Nissan's GT-R stock output is pretty respectable, but a ECU remap releases even more oomph for a reasonable outlay
Two questions relating to the GT-R had been playing on my mind. One, what is the true power output of a standard UK-spec R35? (Is it really the puny 478bhp that Nissan claims?) And two, how the hell do I explain to The Brunette that, whatever it is, it’s simply not enough?
I never did manage to come up with a solution for the latter, but to provide a definitive answer for the former I recently paid a visit to my local dyno, Surrey Rolling Road in Chobham (www.surreyrollingroad.co.uk).
Now, I know that the Milltek Y-pipe I had fitted to my car last month is only supposed to enhance the GT-R’s sound and not its power (and thus not trouble the Nissan warranty), but as there was the possibility that it could, in reality, affect the figures, I also invited a fellow GT-R owner to attend and get his completely standard car figured too.
After SRR’s Charlie Wright had worked out a way to safely strap down a GT-R on his Dyno Dynamics rolling road without having to remove any of the car’s underbody aero panels, I switched off GO02 LLA’s ESP to stop it interfering, and Charlie executed a power run in third gear. After being mildly disappointed with the figures the tuned Corvette Z06 I used to run obtained on this dyno, I was rather surprised to see that my GT-R produced a very healthy 512bhp. Even more staggering was the peak torque figure of 500lb ft. That’s a very big jump from the claimed 433.
We then tested the other, completely stock GT-R and found it produced a solid 506bhp with 485lb ft, but before any conclusions are jumped to about the Y-pipe, I should point out that this car had only covered 1500 miles, so probably had a considerably tighter mill than Godzilla 2. Whatever, the inescapable conclusion is that GT‑Rs comfortably exceed the stated outputs, which goes some way to explaining the car’s remarkable performance – 0-60mph in 3.9sec and 0-100 in 8.4 for the UK press car (evo 134).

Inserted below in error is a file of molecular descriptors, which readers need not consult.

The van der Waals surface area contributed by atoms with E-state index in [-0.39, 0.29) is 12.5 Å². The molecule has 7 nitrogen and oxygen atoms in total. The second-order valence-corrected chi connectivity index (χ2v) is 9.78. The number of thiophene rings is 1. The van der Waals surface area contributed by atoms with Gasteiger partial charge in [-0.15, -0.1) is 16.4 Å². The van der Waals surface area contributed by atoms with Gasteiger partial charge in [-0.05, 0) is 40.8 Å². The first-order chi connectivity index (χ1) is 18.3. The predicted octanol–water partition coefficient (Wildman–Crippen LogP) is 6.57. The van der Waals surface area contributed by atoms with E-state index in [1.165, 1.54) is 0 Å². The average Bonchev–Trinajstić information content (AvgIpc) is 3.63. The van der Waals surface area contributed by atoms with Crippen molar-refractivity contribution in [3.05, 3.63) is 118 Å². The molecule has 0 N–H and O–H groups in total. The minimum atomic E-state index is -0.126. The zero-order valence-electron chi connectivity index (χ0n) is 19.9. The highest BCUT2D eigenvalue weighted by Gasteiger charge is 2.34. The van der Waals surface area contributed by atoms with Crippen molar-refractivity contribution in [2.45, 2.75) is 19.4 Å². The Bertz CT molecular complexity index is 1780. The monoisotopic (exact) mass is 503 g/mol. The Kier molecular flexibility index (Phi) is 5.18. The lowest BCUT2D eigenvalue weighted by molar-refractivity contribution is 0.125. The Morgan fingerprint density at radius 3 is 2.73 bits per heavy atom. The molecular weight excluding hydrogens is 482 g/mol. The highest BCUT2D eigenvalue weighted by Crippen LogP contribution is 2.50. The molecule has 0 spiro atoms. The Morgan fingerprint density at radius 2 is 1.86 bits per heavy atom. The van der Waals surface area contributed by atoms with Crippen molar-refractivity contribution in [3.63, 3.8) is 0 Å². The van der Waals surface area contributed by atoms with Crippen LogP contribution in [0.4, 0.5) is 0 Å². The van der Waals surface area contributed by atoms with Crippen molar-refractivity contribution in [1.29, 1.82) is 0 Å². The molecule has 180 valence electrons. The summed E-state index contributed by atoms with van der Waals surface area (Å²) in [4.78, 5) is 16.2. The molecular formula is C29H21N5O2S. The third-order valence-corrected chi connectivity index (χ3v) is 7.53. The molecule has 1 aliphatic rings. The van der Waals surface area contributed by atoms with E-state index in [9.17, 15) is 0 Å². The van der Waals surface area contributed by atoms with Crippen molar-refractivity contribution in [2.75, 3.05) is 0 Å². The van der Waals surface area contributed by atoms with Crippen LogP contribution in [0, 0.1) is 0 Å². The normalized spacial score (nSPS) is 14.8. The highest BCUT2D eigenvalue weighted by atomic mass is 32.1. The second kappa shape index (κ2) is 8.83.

It was numbers like these that meant I had no plans to tune my GT-R. After all, most sane people would agree that these are already fantastically impressive figures. However, crossing America in a mighty 820bhp SSP-tuned GT-R (evo 133) opened my eyes to just how tough the new VR38 engine is, so when Ben Linney from UK-based tuner and parts supplier GTC (www.gtc-r.com) mentioned that maps specific to the European GT-R were now available for the amazing Cobb AccessPort tuning device, I was seduced by the power of the dark side…
A small, iPod-sized unit, the AccessPort simply plugs into the diagnostics port under the steering column and allows new maps to be downloaded to the GT-R’s ECU (it can also act as a data logger and performance meter). Does it work? Well, having tested my car on the rolling road in standard tune, a quick ten-minute download had it running the Stage 1 97 RON map (for super-unleaded petrol only), so Charlie fired up the cooling fans again and went for another power run.
I was astonished to see the new graph showed a peak of 547bhp, with a stonking 530lb ft of torque. A quick run with my Racelogic PerformanceBox later on showed a dramatic improvement in performance too, with a best 0-60mph time of 3.2sec and 0-100 in 7.6. When I remember how much money I spent tuning Godzilla 1, my old R33 GT-R, the fact that the Cobb can achieve this and only costs £750 (plus VAT) is mind-blowing.
Now to try Stage 2 and maybe even a custom map…
|Date acquired||April 2009|
|Costs this month||£863 (ECU tuner)|
|Mileage this month||942|
|MPG this month||16.6|